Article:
As our Tuesday Rumor Roundup mentioned, there's widespread unhappiness within the WWE locker room at the moment over their payoffs, as despite house show attendance and video game sales remaining strong, their compensation has significantly declined so far this year.
The timing of this decline in pay directly coincided with the launch of the struggling WWE Network, which, according to Dave Meltzer in this week's subscriber only Wrestling Observer Newsletter, led to performers bitterly concluding that the McMahon family must be stealing from their pockets to fund their new toy:
"There was a great deal of grumbling, particularly around the time of WrestleMania, because of payoffs being lower for the same grosses than previously, and wrestlers feeling their pay was being used to finance the network."
Indeed, talent related expenditure was down 19% in this year's first quarter compared with the same quarter in 2013, although part of the fall can be attributed to last year's spending being swelled by The Rock headlining both the Royal Rumble and Elimination Chamber pay-per-views.
In particular, Meltzer confirmed Mick Foley's complaints that video games royalties paid to talent were a small fraction of what they were two years ago under the new deal with 2K Sports:
"Another top tier star noted to us that he earned more than six times more two years ago from video game royalties than this year. Last year’s royalties off the video game were way down because of the bankruptcy and everyone expected that. But the expectation was this year would be back to normal levels, and instead it was a small percentage of what it used to be. With the exception of the super merchandise movers like [John] Cena and [CM] Punk, the video game royalties are the biggest supplemental income the performers have. Since Foley publicly said what he did, we got notes from three major names (these are not the Cena tier, but pretty close to it), and their video game checks were in the $10,000 to $15,000 range, and two years ago they were $70,000 to more than $100,000."
Given that we're talking about the loss of tens of thousands of dollars for seemingly no apparent reason, you can perfectly understand why WWE wrestlers are unhappy.
Especially when they've been kept completely in the dark about whether they will even share in the proceeds from the WWE Network like they have traditionally done from the monthly PPV events, yet alone the percentage they would get. With subscriptions still several hundred thousand away from reaching the estimated break-even point of a million, clearly the next quarter is also going to be another lean period for the boys in the back.
However, there's little evidence from WWE's recent financial statements that backs up the hypothesis that WWE have purposefully cut performer pay to cover for some of the costs of their Network.
The reason for house show payoffs being down despite revenue from those events staying constant was due to increases in building rental, advertising and promotional expenses, which meant there was less money to pay the wrestlers once those costs had been taken care of. Indeed, profits for the live events division was down 14%.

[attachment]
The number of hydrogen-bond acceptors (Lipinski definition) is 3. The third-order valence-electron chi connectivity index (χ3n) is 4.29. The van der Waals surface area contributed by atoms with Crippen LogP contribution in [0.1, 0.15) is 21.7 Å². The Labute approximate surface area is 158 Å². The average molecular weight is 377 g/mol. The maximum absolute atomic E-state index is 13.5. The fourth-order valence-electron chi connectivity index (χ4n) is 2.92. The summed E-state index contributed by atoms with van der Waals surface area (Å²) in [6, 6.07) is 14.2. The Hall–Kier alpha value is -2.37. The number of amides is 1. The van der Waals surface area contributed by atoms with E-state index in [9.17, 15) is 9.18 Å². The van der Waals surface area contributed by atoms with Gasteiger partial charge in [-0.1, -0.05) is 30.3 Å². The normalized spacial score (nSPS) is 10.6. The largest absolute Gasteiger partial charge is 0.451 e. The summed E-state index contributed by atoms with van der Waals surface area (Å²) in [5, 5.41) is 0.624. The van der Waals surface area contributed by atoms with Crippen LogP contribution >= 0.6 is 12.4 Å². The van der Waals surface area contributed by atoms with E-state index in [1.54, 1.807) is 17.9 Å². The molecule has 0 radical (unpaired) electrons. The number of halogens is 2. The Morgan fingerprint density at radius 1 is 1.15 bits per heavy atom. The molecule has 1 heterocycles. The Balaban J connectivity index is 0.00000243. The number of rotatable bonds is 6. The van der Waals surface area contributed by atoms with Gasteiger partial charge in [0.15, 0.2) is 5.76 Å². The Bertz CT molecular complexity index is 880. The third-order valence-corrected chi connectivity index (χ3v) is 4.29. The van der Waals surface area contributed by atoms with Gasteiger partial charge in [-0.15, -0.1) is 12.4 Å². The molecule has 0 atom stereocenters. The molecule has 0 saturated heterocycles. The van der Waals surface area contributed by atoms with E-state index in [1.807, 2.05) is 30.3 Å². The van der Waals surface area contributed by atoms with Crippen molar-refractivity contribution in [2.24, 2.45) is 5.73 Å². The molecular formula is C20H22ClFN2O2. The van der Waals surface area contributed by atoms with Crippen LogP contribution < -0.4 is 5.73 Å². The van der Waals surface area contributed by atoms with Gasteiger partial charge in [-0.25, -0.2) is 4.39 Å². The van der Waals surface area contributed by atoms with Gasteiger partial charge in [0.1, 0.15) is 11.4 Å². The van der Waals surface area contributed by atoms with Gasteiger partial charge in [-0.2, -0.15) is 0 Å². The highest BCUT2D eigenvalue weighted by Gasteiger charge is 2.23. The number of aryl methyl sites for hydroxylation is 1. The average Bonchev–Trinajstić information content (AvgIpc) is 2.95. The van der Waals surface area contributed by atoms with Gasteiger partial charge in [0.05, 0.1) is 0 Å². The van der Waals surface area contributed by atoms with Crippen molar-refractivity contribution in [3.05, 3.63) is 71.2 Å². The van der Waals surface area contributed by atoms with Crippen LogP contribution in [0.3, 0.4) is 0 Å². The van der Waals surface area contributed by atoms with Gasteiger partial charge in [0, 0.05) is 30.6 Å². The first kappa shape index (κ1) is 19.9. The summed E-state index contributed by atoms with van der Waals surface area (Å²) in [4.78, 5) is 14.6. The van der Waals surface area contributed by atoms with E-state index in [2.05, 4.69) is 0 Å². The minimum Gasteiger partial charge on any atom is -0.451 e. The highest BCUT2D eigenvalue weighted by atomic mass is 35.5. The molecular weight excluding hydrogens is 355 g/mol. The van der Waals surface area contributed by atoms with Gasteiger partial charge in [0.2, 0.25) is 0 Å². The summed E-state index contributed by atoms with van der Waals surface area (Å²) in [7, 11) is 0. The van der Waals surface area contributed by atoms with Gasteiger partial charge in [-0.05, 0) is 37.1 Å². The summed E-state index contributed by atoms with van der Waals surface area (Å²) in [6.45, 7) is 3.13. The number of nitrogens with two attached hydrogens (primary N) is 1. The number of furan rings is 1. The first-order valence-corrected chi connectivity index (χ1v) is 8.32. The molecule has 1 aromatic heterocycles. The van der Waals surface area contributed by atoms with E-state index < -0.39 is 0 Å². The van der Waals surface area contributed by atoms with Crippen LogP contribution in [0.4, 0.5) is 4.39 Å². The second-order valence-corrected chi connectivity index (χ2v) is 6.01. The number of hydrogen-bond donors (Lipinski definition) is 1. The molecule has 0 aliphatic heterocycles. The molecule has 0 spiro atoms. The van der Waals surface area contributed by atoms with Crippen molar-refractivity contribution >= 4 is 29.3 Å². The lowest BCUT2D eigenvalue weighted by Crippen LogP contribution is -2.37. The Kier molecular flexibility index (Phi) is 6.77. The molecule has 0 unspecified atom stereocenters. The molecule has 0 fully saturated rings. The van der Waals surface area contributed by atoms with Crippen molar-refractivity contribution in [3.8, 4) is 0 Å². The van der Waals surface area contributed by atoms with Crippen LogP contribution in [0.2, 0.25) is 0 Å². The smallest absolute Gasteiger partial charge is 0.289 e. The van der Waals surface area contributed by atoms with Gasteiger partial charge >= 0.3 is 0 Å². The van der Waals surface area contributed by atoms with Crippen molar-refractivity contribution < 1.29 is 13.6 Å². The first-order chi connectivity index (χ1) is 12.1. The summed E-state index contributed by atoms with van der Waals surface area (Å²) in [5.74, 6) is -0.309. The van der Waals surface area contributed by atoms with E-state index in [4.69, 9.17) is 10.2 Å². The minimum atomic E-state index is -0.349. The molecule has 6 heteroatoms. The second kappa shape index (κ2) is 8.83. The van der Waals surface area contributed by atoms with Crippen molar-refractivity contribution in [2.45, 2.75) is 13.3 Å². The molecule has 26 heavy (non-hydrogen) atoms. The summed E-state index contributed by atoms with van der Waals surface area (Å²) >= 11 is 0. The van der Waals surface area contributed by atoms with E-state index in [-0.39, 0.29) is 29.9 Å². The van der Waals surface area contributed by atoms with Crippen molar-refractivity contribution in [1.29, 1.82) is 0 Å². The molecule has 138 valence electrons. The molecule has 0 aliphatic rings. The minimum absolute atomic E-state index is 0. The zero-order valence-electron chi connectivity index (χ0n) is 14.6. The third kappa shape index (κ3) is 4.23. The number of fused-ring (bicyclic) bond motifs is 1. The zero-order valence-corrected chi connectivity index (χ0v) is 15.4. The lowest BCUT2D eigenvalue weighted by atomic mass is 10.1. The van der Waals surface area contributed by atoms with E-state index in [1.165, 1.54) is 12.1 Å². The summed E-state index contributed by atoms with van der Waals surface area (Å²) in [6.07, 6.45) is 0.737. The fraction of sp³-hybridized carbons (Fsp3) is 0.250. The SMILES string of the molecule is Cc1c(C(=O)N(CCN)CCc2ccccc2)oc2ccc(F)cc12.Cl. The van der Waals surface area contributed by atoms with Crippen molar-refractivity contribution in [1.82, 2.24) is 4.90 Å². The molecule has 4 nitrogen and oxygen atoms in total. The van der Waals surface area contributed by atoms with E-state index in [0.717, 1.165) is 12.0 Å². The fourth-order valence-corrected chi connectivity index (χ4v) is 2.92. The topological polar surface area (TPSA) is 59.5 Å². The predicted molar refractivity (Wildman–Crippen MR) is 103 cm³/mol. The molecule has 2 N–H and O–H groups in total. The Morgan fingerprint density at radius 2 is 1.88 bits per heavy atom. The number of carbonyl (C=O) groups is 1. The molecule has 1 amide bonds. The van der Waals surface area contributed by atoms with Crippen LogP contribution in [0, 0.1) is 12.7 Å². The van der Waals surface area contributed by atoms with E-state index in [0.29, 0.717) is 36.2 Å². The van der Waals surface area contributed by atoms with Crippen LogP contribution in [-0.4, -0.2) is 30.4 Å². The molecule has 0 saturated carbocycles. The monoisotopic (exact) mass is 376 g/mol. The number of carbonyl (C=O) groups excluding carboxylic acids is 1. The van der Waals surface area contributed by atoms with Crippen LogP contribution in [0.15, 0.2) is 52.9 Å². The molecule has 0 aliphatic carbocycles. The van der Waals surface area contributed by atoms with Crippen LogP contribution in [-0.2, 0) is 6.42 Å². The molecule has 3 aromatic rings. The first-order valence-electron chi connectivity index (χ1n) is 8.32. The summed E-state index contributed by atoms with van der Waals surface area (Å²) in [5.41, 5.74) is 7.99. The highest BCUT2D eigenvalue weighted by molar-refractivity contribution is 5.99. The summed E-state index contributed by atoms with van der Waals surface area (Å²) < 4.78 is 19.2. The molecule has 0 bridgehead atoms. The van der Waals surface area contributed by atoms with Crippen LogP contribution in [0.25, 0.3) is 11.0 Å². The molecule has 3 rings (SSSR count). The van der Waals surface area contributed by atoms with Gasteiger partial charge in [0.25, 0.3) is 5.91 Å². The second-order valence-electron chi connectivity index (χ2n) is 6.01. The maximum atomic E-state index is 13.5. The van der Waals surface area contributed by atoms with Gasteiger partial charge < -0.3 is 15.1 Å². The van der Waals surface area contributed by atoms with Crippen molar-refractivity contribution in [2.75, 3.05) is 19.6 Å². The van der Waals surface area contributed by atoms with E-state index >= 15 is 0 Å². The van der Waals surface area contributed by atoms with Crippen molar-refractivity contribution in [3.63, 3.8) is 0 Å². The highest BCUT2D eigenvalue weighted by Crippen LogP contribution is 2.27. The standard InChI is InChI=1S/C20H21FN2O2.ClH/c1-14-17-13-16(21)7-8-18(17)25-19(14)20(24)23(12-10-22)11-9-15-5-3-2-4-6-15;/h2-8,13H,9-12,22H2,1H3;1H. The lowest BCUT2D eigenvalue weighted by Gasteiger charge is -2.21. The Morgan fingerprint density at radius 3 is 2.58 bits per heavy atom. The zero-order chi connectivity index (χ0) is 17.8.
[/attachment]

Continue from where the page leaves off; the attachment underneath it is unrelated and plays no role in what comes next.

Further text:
Regarding the disappointing video game royalties, Meltzer explained that this was due to the terms of the contract WWE signed with 2K last year, where they agreed to a lower cut for sales below a certain threshold in order to ensure that a game was still released in autumn 2013:
"Regarding the video game payoffs, WWE, when it cut its deal with 2K Sports, reportedly 2K Sports didn’t want to do the game right away, preferring to launch late 2014. After not making much money off the video game in 2013 due to the THQ bankruptcy, WWE didn’t want to go without video game money for the 2014 books because that’s tens of millions and it would look really bad for Wall Street, and give an illusion of a company falling in its licensing. So in cutting the deal, the report we got is the first dollars that come in, WWE was getting royalties at a substantially lower rate. They will start to make significantly more money once sales reach a certain level. Reportedly they have reached that level, but hadn’t by 3/31, when the quarter ended and the check came in. Supposedly the money will even out and a far bigger than usual second quarter check will be coming to make up the difference, both to the company, and to talent."
The problem is the lack of communication with talent. I'm sure if they'd have known that WWE had to take a worse deal so their video game franchise didn't skip a year, then they'd have been much more amiable about the situation. After all, some money is better than no money.
In reality, the WWE Network is being paid for out of all the money the company started hoarding once profits skyrocketed in the Attitude Era that they didn't squander on more ill-thought out ventures like the XFL and their WWE themed Times Square restaurant. Over the last 3 months, WWE's cash reserves were cut by 20%, from $109.4 million to $87.3 million. It's also worth noting that WWE opened a line of credit for $31.6 million to pay for their new, much larger, corporate jet.
At current rates of spending, WWE will run out of their cash reserves in about a year, so they desperately need the upcoming expected big hike in TV rights fees while the Network gets on its feet. Those dwindling bank accounts might also partly explain the recent promotional hot shotting to get people to sign up for the channel before the end of the month.